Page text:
A poem written in the unbelievably challenging form called the sestina.
In the fog of Mystic Seaport waters,
In the bells that ring, ring and ring again,
In the haunt of distant foghorns weeping,
In the ghosts of moonlit sails drifting by,
In the salt of the cold and heartless wind,
I pray the prayer of all lost and lonely souls.
From the depths, come the crying souls,
Lost forever ‘neath the freezing waters,
As their voices join as one, the wintry wind,
Whirling, swirling, turning once again,
To chill once more my bones ‘fore passing by,
As I pray the prayer of constant weeping.
In hope this sailor’s dream might end my weeping,
And end at last the hurt I share with wayward souls,
To see one’s destiny, far off, sailing by,
To no more race across the sparkling waters,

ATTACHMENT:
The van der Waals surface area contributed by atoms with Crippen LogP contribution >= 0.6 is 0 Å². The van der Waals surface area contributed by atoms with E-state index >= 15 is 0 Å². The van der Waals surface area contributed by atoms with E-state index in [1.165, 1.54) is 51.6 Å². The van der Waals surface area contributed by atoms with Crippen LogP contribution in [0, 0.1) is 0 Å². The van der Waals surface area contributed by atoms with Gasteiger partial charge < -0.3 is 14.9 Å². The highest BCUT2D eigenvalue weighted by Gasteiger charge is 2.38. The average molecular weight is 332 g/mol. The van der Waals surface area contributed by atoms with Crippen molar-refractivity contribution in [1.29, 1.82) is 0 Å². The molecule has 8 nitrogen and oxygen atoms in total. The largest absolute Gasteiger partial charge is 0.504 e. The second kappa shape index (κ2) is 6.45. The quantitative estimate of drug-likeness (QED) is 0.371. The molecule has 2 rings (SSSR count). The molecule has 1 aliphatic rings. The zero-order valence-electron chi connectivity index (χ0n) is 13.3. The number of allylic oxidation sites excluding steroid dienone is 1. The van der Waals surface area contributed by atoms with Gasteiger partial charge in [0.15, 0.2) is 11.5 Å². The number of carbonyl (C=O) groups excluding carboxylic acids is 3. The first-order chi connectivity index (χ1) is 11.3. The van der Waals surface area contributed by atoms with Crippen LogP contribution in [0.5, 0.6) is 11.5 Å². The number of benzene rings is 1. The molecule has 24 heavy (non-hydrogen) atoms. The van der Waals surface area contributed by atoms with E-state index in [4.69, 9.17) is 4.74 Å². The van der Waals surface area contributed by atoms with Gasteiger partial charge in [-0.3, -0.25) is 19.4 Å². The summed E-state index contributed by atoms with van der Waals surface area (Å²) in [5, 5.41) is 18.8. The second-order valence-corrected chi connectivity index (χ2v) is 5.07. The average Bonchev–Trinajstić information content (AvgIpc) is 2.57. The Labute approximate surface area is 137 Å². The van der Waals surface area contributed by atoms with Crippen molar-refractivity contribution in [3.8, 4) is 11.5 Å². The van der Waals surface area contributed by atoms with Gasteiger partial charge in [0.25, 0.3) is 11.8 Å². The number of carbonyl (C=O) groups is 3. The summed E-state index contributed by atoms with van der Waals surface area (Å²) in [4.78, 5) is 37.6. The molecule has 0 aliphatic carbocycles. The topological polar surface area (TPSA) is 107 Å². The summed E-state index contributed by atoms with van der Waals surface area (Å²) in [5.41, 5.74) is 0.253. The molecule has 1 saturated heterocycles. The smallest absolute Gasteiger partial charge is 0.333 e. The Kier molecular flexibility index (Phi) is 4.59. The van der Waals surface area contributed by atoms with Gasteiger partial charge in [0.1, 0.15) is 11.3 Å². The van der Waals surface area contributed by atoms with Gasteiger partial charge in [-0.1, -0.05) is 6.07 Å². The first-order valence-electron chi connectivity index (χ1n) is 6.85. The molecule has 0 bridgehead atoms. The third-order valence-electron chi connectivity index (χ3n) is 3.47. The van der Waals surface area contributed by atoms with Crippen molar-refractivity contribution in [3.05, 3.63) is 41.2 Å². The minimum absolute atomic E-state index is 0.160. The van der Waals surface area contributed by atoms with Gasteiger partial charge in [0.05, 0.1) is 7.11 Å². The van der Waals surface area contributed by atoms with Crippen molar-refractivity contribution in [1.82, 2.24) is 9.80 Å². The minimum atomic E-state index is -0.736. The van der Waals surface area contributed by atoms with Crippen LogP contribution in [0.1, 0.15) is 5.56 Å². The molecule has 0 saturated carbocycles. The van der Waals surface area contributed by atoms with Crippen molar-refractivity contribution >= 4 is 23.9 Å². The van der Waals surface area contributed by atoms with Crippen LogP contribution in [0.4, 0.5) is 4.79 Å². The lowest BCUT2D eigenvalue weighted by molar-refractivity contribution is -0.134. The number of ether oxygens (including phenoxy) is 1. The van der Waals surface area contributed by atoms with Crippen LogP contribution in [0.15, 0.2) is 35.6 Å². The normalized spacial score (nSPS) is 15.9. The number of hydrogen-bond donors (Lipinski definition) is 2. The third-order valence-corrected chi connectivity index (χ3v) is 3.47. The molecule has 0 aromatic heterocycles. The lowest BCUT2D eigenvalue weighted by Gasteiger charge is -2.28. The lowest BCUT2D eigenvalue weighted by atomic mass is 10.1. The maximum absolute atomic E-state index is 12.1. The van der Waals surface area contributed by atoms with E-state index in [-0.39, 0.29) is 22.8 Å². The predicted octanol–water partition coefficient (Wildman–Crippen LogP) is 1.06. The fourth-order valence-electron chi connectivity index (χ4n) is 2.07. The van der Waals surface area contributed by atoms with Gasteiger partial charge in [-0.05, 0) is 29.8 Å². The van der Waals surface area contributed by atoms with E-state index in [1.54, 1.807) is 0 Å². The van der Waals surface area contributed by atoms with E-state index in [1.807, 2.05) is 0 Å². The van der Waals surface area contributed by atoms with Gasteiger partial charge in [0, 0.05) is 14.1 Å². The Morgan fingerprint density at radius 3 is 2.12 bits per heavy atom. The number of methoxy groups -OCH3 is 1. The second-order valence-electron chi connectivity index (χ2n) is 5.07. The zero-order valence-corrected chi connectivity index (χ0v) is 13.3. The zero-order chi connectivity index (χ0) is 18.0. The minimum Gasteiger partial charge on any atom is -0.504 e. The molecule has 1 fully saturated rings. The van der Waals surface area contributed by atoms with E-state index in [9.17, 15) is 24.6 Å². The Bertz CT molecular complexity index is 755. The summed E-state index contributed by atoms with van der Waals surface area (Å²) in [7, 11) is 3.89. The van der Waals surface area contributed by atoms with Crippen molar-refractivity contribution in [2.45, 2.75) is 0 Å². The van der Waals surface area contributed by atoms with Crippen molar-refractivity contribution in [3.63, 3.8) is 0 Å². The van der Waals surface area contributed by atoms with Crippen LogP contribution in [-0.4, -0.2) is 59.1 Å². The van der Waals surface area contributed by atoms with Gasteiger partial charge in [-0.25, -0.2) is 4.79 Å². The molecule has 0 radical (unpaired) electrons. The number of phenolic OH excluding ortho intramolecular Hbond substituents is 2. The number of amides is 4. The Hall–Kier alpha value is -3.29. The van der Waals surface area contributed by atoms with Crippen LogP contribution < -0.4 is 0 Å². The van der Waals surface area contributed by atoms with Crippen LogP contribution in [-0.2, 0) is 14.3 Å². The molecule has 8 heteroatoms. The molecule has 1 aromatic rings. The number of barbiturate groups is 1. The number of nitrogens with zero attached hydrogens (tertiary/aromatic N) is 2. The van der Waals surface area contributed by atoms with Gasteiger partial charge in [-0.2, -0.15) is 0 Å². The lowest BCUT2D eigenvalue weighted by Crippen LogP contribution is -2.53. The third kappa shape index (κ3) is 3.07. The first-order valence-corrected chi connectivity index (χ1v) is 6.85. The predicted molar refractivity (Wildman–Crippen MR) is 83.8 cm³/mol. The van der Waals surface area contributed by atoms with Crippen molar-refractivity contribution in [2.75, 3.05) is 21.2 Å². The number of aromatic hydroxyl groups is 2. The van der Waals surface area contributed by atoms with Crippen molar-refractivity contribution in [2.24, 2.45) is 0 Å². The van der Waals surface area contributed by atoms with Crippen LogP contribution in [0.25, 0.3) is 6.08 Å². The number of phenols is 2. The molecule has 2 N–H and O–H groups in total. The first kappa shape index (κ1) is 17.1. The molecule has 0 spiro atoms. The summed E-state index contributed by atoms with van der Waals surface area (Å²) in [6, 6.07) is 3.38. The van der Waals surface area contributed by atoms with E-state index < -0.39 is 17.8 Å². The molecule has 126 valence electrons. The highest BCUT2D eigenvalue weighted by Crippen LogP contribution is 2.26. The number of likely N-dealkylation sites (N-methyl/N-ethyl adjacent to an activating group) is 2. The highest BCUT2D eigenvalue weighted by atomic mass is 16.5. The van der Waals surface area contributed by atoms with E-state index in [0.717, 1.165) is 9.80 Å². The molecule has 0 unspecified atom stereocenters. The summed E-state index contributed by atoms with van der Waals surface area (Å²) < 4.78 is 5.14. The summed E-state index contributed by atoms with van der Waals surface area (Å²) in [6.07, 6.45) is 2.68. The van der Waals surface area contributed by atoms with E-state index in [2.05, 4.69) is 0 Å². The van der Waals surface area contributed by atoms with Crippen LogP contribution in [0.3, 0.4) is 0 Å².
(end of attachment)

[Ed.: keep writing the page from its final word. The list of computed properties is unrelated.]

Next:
Or to lift high the billowing sheets again,
As they seize once more the power of the wind.
Ah, yes, she is the Mystery, the Mistress, this ocean wind,
It is she whose laughter wipes away the weeping,
To feel her sunshine kiss upon my face again,
And that embrace that charms all sailor’s souls,
That Siren’s call that wafts to me across the waters,
Her soft seduction in my mind, returning from days gone by.
Hark! I hear a midnight schooner, drawing by,
She slumbers slower in the dying, harbor wind,
Her prow pushing gently aside the quiet waters,
As if to end the seas mighty roar into whispered weeping,
Aboard I can hear the sleeping of her boarded souls,
Unknown but to their dreams, their coming home again.
No greater peace for the voyager than to be safe in port again,
To smell the savory scent of land, to hear earth’s footsteps walking by,
To be among the village folks, to be among the landed souls,
To be no longer at the mercy of the fateful wind,
To dream no more of widows in their lonely pillows, weeping,
No more listening to the lapping upon the timbers, those deathly waters.
So here I sit, casting words as if they were lost souls into the wind,
adding to the waiting, wanting waters, this wistful weeping of my tears,
and as the distant lanterns on the distant ships go by, I long to sail again.